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U.S. Department of Health and Human Services

Show #91, October 2009

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Show #91, October 2009

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 New Medical Products

October2009FDA Patient Safety News Homepage
New Colchicine Product and Dosing Regimen (Video, print, and e-mail functions)
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FDA has approved the first single-ingredient oral colchicine product. The drug, called Colcrys, is approved to treat acute gout flares and familial Mediterranean fever. Oral colchicine has been used to treat gout in the past, but until now it had not been approved by FDA.

Colchicine has historically been given every hour for acute gout flares, either until the flare subsided or treatment had to be stopped because the patient developed gastrointestinal problems. But a dosing study conducted as part of the approval of Colcrys demonstrated that one initial dose and a single additional dose after one hour was just as effective and much less toxic. Healthcare professionals should use this lower recommended dosing regimen to treat acute gout flares.

Healthcare professionals should also be aware that colchicine interacts with other drugs, including P-glycoprotein and strong CYP3A4 inhibitors such as cyclosporine and clarithromycin. This can lead to serious or even fatal colchicine toxicity, particularly if a patient has renal or hepatic impairment. And so concomitant use of colchicine and P-glycoprotein or strong CYP3A4 inhibitors is contraindicated in these patients. For patients with normal renal and hepatic function, consider interrupting colchicine therapy or reducing the dose if the patient needs treatment with a P-glycoprotein or a strong CYP3A4 inhibitor.

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 Recalls and Safety Alerts

October2009FDA Patient Safety News Homepage
Potentially Fatal Errors with Certain Glucose Test Strips (Video, print, and e-mail functions)
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FDA is warning again that potentially fatal glucose monitoring errors can occur in patients who receive therapeutic products containing certain sugars other than glucose. These products include oral xylose, intravenous infusions that contain maltose or galactose, and peritoneal dialysis solutions that contain icodextrin, such as Extraneal. A more specific product list can be found below.

The problem is that some glucose meters use a type of test strip (GDH-PQQ) that cannot distinguish between glucose and these other sugars, so the reading on one of these test strips will reflect both the patient's actual blood glucose and the other sugar the patient received. These falsely elevated readings can mask significant hypoglycemia, or they can lead to excessive insulin administration. This can result in severe hypoglycemia, coma and death. Other glucose test strip methodologies are not affected by the presence of non-glucose sugars.

FDA has received 13 reports of deaths associated with GDH-PQQ test strips that had documented interference from maltose or other non-glucose sugars. The deaths occurred in healthcare facilities. Ten of the 13 patients were receiving Extraneal peritoneal dialysis solution for renal failure. Three of the 13 patients were receiving maltose-containing substances. Patients were treated with insulin doses or insulin drips that were guided by falsely elevated blood sugar results. Six of the 13 deaths have occurred since 2008, despite previous warnings from FDA and others.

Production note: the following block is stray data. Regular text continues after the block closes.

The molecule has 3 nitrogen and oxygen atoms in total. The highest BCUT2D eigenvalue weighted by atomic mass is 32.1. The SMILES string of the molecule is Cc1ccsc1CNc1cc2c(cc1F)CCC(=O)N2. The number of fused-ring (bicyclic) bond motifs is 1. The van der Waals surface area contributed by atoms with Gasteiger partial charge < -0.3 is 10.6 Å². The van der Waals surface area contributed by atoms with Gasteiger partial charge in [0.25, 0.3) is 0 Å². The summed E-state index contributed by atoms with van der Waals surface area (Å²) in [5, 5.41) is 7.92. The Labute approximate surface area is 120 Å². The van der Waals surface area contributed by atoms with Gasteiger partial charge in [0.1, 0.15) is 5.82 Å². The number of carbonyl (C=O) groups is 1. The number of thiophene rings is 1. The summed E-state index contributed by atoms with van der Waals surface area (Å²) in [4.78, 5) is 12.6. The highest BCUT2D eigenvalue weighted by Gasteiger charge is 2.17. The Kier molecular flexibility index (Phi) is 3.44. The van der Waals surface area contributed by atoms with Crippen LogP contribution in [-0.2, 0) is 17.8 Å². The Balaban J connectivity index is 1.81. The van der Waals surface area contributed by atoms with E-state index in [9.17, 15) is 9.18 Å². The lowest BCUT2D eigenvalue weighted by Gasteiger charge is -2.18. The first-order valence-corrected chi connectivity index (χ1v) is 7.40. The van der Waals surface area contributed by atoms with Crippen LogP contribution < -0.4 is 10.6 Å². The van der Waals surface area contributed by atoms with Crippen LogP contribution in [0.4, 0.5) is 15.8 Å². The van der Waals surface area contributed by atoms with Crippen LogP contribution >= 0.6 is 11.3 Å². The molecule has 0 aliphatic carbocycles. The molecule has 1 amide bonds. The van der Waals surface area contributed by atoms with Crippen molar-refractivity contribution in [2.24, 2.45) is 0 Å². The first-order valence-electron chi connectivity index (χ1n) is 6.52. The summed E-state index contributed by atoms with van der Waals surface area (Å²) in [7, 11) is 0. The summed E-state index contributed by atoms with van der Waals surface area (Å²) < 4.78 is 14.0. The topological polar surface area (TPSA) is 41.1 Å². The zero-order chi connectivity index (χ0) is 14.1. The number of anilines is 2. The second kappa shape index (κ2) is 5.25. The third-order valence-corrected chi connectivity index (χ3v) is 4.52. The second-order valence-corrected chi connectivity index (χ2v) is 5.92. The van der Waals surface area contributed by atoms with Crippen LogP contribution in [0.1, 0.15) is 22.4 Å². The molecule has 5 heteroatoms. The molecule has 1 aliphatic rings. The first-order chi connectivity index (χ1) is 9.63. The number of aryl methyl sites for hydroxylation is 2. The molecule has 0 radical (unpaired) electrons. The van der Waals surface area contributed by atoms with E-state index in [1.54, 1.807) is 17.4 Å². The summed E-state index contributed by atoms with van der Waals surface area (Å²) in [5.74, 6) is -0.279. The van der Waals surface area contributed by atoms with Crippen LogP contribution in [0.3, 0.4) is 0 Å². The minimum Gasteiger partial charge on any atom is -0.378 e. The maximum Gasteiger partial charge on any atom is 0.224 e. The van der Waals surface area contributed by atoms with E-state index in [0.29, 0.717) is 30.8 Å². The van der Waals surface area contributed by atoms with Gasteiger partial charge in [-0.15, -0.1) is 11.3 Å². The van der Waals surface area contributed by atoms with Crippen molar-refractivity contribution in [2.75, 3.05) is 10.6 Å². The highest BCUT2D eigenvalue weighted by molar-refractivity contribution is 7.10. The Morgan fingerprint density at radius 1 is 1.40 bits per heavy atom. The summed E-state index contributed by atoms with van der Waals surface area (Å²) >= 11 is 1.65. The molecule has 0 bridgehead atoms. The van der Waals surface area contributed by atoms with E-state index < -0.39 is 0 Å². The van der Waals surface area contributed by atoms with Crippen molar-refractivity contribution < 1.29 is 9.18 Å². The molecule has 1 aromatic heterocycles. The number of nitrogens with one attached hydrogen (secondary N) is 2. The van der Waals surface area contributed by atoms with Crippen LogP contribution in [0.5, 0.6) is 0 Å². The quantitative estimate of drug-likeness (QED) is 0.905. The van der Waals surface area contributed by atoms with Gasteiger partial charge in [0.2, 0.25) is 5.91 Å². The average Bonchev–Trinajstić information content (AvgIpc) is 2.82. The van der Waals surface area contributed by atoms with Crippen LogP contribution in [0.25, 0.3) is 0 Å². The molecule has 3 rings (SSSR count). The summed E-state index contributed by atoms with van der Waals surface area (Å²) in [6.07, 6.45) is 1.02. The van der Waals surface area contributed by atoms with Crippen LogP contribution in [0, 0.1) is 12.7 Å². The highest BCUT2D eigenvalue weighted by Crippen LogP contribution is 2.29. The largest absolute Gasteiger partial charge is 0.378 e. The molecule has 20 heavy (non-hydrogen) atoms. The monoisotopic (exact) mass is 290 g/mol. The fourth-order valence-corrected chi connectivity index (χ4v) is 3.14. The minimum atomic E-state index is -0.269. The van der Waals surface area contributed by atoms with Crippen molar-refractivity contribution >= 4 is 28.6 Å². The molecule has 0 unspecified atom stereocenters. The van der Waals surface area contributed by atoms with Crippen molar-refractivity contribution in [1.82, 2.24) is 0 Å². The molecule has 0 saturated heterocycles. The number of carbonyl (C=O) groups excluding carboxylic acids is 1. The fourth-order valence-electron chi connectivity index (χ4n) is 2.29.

FDA is now recommending that healthcare facilities avoid using GDH-PQQ glucose test strips, which include several types of ACCU-CHEK, TRUEtest and Freestyle test strips.

If a facility does use GDH-PQQ test strips, FDA recommends additional precautions:

• Determine whether patients are receiving products that contain other sugars when they are admitted and periodically during their stay at the facility.

• If patients are receiving one of these interfering products, never use GDH-PQQ test strips to monitor their blood glucose. Instead, use only laboratory-based glucose assays. This also holds true for patients who are unresponsive or cannot communicate adequately.

• Educate the staff about this potentially fatal problem, and consider safeguards such as drug interaction alerts in computer order entry systems, patient profiles and charts. And for patients who are not receiving interfering products, periodically verify glucose meter readings with laboratory-based results.

FDA is working with glucose monitoring manufacturers to address problems with GDH-PQQ glucose test strips, and will continue to monitor adverse events associated with these products.

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October2009FDA Patient Safety News Homepage
Certain Lots of Teva Propofol Recalled (Video, print, and e-mail functions)
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Teva Pharmaceuticals is recalling certain lots of Propofol Injectable Emulsion 10 mg/mL because some of the vials in these lots contain elevated endotoxin levels.

The company says that it has received over 40 reports of patients treated with propofol who experienced fever, chills and other flu-like symptoms post-operatively. Based on available information, these febrile or flu-like reactions were self-limited and spontaneously resolved. However, patients exposed to high endotoxin levels could experience serious adverse effects, such as disseminated intravascular coagulopathy, acute respiratory distress syndrome, shock, and death.

The recall affects lot numbers 31305429B and 31305430B, which contain 100 mL vials. Anyone with propofol from these lots should not use it and return it to the distributor. For more information, contact Teva Pharmaceuticals at 1-866-262-1243.

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October2009FDA Patient Safety News Homepage
Alaris (Medley) Infusion Systems Recalled (Video, print, and e-mail functions)
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CareFusion is alerting healthcare professionals about a number of safety problems with several models of Alaris infusion systems. These problems could cause patients to be over or under-infused, which could lead to serious injury or death.

Certain units of the following Alaris devices are affected:

• Point-of-care Units, Models 8000 and 8015

• Pump Module, Model 8100

• Patient-Controlled Analgesia Module, Model 8120

• Inter-Unit Interface Connectors for the Alaris System

These devices were formerly sold under the "Medley" name.

The company notified customers about these potential problems in June, and described its plans to provide software and hardware corrections over the next several months. Until then the company's notice advises pump users to take certain steps to mitigate the problems.